Spanish architect. Known for his flamboyant art nouveau style, his work also shows the influence of cubism and surrealism. Gaudí worked mainly in Barcelona, designing both domestic and industrial buildings. He introduced colour, unusual materials, and audacious technical innovations. His Church of the Holy Family, Barcelona (begun 1883 and still under construction) is a spectacular edifice of rough stone, mosaic, and undulating line.
Known primarily for his monumental and original approach, Gaudí placed tremendous importance on nature, expressing in his buildings a respect for the nature of the materials and an emphasis on mirroring the randomness of the natural world. His design for Casa Milá, a blocks of flats in Barcelona (begun 1905), is wildly imaginative, with an undulating facade, vertically thrusting wrought-iron balconies, and a series of sculpted shapes that protrude from the roof. The central feature of his Parque Güell (1900–14) in Barcelona is a snakelike seat faced with a mosaic of broken tiles and cutlery.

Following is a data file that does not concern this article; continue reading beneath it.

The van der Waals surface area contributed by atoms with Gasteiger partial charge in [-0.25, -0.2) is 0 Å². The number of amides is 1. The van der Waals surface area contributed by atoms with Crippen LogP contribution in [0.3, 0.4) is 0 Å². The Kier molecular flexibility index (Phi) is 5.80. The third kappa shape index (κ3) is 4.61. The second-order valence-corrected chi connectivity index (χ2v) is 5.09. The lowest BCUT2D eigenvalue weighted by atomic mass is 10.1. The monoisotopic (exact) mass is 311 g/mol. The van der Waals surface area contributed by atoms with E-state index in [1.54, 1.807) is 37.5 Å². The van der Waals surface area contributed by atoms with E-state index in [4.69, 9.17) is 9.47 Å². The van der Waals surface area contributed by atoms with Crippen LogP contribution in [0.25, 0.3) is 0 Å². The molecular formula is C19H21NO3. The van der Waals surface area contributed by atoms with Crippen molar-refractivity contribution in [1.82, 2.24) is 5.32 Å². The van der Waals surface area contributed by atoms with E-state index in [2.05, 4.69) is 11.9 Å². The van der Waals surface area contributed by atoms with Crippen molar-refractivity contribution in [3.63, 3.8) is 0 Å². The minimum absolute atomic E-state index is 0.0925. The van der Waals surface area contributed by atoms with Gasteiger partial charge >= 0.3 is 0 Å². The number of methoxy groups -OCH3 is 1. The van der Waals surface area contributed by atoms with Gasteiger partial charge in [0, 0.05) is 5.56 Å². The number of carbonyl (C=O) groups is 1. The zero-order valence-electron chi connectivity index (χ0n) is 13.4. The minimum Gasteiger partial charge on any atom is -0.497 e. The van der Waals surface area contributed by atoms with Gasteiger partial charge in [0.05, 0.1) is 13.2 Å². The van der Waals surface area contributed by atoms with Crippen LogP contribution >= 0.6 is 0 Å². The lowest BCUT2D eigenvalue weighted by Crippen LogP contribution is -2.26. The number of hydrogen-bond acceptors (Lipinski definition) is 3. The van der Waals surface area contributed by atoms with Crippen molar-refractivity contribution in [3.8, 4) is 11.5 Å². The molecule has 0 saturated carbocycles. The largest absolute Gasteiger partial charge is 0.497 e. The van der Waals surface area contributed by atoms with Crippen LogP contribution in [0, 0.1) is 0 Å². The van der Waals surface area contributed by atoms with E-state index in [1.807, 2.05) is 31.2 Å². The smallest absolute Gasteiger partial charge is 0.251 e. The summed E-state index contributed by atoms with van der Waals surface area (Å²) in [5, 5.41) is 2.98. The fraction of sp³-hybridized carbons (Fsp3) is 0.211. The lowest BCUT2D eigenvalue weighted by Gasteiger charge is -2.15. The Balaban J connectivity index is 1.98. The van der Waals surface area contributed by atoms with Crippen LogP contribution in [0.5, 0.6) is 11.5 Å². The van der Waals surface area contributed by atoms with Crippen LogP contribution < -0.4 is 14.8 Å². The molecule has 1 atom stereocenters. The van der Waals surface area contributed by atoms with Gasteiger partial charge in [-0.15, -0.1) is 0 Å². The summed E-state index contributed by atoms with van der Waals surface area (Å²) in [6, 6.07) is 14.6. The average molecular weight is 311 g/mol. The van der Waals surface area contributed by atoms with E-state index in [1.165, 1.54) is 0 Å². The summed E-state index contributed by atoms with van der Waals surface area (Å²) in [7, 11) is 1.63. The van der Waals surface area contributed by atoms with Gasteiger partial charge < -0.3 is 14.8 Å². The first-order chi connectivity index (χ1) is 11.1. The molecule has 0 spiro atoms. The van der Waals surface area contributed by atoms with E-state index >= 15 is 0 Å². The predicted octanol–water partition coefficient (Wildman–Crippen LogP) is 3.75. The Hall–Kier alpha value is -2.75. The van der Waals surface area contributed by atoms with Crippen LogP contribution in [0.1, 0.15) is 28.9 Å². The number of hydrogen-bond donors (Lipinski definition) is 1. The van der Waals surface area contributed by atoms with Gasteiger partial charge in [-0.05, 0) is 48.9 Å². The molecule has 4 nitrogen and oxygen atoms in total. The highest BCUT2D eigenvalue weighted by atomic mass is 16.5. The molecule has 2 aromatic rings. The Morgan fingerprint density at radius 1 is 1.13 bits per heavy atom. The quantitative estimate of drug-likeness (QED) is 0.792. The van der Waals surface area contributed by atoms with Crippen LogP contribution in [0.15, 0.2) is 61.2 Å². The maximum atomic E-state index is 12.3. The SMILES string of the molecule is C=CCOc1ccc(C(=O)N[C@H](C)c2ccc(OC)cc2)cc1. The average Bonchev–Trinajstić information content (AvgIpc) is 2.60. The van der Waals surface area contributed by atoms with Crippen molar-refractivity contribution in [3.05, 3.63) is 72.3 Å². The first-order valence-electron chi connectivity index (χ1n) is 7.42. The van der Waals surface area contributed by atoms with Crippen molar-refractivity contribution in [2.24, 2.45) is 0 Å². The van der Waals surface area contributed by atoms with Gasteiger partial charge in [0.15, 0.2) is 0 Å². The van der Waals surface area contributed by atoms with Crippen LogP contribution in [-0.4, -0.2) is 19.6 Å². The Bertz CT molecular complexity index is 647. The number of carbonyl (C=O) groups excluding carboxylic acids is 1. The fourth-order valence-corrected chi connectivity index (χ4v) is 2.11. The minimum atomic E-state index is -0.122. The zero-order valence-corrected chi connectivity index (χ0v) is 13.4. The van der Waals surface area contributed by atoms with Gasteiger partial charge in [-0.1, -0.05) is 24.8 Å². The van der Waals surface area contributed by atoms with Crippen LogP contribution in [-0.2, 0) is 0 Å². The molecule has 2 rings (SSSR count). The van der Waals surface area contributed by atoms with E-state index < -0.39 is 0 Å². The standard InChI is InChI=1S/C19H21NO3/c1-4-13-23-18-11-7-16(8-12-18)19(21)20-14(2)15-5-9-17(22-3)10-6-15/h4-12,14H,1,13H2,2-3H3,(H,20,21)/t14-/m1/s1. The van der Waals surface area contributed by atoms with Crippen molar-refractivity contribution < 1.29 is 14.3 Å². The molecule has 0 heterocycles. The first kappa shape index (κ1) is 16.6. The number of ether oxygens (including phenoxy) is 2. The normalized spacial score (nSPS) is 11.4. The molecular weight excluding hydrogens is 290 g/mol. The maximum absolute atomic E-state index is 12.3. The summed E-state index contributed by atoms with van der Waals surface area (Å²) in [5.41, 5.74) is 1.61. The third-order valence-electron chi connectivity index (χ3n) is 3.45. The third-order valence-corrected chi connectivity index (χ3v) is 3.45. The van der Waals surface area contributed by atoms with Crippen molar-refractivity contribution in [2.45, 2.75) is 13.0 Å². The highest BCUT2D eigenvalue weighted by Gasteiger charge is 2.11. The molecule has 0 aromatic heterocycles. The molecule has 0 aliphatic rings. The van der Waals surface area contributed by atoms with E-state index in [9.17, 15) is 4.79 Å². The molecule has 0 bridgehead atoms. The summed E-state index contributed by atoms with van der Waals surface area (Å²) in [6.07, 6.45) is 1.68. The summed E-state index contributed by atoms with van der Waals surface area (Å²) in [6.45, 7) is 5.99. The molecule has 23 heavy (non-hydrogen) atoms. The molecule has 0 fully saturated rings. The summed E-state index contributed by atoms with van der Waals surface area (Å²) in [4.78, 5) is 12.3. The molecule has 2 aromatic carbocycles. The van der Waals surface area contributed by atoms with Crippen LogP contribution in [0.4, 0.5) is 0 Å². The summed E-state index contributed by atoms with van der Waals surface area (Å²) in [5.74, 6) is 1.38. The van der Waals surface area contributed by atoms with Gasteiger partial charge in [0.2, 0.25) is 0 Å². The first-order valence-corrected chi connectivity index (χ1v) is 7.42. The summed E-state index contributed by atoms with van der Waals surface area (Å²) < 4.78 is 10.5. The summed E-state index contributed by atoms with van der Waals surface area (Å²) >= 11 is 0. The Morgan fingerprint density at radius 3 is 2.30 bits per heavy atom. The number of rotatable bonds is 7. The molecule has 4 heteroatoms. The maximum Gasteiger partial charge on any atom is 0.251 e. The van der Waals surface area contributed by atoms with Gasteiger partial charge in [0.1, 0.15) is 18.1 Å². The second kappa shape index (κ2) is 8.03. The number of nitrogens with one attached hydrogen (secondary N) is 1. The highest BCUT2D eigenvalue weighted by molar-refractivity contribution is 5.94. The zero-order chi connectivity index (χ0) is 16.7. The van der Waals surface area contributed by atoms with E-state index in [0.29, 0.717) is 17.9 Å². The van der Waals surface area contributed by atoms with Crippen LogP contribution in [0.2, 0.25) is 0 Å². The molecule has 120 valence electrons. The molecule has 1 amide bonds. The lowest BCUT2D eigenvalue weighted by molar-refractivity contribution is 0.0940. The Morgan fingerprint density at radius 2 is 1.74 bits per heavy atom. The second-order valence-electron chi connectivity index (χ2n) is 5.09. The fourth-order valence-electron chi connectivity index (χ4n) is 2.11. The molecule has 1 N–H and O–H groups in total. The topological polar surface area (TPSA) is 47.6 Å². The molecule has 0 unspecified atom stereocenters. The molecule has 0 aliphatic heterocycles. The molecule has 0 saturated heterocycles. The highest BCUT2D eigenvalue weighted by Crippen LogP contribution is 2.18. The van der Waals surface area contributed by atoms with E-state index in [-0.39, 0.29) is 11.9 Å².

Gaudí was born in Reus, Catalonia, and studied at the School of Architecture in Barcelona 1874–78. Breaking with the rigid forms and straight lines of traditional architecture, Gaudí chose wavy lines, rounded surfaces, and irregular spaces. His originality won him the patronage of industrialist Eusebio Güell. In 1883 Gaudí was appointed head architect in the building of the Church of the Holy Family in Barcelona. The church's free-form adornment, surprising texture, dynamic towers, and distinct disregard of traditional structure, epitomize Gaudí's expressive style. His work laid the foundations for the emergence of a new and profoundly independent form of 20th-century architecture.
Gaudí, Antonio Church of the Holy Family